Digital Workplace

The 5 definitive Digital Workplace trends for 2021

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With working from home becoming more widespread in 2020, there is an increased requirement for organizations to deliver on strong digital workplaces. Whilst requirements differ from company to company, we start to see some patterns that are universally important to all organizations. So here are my predictions for what we'll see more of throughout 2021.

Trend 1: Microsoft Teams will become the platform of choice

Microsoft has been on a roll in 2020. Teams has reached 115 million daily active users in October, thus considerably widened its gap to Slack.

They have also introduced so many improvements to Teams, especially around meetings. But there were also a number of harder-to-spot improvements that signal something else:

  1. Combined tasks app that manages both personal and project tasks, called just Tasks (source)

  2. Creating a new step in Flow that lets you push Adaptive Cards to a Teams channel, while also adding data-binding to Adaptive Cards

  3. Allowing you to create a "home site app" for Teams that is the central start page for users, based on an existing SharePoint site (source)

  4. Allowing users to create document approvals right inside of Teams, thus superseding previous implementations in SharePoint (source)

  5. Released a PowerApps app as a way to let users access all an organization's mini apps through Teams (source)

I think these improvements are more than a simple testing of the waters: Microsoft is starting to see Teams as a "hub" for your work. After having introduced so many features in 2020, Teams now supports anything from employee communications, collaboration, personalization and even "apps" for self-service or other workplace applications.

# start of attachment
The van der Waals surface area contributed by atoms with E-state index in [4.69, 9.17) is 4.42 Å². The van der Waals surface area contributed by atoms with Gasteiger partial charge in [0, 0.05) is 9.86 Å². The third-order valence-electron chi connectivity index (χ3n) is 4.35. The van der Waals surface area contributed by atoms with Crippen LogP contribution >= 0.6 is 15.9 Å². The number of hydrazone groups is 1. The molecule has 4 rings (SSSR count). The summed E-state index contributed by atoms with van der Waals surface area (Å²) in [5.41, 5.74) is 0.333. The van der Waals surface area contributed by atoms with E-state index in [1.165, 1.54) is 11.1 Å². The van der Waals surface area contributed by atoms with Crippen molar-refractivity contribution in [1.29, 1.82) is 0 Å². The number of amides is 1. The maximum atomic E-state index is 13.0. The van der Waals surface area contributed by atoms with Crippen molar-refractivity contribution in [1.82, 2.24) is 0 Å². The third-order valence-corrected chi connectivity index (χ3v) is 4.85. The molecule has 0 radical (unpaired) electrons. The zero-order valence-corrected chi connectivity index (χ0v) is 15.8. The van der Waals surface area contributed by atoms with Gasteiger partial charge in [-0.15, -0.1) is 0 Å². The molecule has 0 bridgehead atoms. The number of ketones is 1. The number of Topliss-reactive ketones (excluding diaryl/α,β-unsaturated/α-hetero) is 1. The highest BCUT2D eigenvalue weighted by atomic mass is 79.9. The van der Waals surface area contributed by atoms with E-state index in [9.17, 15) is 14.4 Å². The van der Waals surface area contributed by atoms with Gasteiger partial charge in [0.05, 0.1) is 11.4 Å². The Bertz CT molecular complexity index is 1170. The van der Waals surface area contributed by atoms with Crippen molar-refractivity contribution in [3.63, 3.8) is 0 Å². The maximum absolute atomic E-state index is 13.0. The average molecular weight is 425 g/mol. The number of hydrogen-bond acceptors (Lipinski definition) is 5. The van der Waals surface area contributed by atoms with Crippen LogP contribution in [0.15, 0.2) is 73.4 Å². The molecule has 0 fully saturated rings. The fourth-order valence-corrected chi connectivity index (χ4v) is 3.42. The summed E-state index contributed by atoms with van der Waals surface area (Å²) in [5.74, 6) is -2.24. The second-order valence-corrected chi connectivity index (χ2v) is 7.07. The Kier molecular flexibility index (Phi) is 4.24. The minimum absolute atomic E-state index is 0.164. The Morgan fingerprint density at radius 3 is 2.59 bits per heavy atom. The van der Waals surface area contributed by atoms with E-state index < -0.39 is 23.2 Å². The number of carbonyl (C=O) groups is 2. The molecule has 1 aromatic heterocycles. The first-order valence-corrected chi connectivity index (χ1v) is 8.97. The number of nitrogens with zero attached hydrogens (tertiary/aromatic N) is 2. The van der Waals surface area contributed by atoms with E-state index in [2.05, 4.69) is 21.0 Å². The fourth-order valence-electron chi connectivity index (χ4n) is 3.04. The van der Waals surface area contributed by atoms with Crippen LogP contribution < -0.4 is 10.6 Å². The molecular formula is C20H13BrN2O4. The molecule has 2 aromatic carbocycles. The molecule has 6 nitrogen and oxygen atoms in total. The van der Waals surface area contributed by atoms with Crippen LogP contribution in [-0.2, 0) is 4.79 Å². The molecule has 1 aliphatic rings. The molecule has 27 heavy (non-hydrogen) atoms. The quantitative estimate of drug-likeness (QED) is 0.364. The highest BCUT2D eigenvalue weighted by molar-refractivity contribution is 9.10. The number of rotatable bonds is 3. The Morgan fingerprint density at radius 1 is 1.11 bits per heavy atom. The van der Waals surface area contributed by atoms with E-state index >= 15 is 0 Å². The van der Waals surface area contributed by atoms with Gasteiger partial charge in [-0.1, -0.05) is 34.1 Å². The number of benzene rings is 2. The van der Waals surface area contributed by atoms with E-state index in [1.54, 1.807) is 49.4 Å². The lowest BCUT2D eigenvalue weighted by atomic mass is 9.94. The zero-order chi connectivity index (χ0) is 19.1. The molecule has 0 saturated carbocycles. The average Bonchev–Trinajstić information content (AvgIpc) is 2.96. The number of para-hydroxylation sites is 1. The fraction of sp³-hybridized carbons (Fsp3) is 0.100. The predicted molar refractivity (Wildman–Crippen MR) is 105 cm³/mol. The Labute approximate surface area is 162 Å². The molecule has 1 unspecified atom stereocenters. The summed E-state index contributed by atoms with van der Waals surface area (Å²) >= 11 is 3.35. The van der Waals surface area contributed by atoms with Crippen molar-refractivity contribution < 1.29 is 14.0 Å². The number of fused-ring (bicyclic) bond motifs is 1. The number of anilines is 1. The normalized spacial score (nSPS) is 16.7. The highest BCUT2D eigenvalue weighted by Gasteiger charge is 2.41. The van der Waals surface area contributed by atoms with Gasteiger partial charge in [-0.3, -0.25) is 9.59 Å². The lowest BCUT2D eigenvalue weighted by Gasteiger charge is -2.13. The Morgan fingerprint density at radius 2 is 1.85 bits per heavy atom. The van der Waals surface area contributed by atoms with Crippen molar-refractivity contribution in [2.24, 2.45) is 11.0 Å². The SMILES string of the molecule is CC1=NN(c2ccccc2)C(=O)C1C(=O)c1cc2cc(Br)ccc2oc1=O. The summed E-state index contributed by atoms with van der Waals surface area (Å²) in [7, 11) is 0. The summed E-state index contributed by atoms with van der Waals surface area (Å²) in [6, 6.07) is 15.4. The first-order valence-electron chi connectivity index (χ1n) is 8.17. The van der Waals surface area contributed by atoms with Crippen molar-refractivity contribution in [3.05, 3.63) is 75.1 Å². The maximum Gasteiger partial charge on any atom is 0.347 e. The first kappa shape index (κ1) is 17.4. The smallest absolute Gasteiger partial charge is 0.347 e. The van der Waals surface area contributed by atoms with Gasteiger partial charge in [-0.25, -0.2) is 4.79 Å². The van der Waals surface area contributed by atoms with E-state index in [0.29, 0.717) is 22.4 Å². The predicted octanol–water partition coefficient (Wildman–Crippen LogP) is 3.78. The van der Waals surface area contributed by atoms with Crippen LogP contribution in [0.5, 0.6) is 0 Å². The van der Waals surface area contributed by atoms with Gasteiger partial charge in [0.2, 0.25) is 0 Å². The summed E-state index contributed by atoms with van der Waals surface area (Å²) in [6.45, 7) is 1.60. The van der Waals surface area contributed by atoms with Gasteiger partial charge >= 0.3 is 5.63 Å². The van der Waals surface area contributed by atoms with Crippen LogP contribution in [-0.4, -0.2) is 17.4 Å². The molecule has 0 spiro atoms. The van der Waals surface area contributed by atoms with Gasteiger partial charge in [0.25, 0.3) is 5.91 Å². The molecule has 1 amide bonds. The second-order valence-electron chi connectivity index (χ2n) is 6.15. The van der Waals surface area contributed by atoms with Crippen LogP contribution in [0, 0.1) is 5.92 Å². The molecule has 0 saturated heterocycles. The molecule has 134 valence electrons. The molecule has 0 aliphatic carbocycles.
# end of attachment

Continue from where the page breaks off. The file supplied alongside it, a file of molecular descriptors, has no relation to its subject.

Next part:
It's becoming the home screen or "operating system" for everything your work touches, in a manner that's more flexible and permeable than SharePoint + Yammer ever was. If you're still undecided which platform will win – Slack or Teams – don't let recent news fool you: It's going to be Teams.

Trends 2: Watch Automation take off, requiring 'API' access

SaaS business apps are now the norm. While for many, moving into the cloud has made things cheaper and less complex, more and more organizations are starting to see certain 'fault lines' when it comes to data "interoperability".

With lots of different browser tabs to hunt for and copy-and-paste in between, the "modern" workplace experience can feel a little broken to end users.

"Recipe" for automation across business apps

That's where automation comes into play. Automation services let users create little "recipes" that take a cue from a source application as a trigger to create or update data in another system. The popular app Zapier has grown to over 3 million users in 2020, while other providers like Workato (source) or Integromat (source) are seeing similar growth of their own.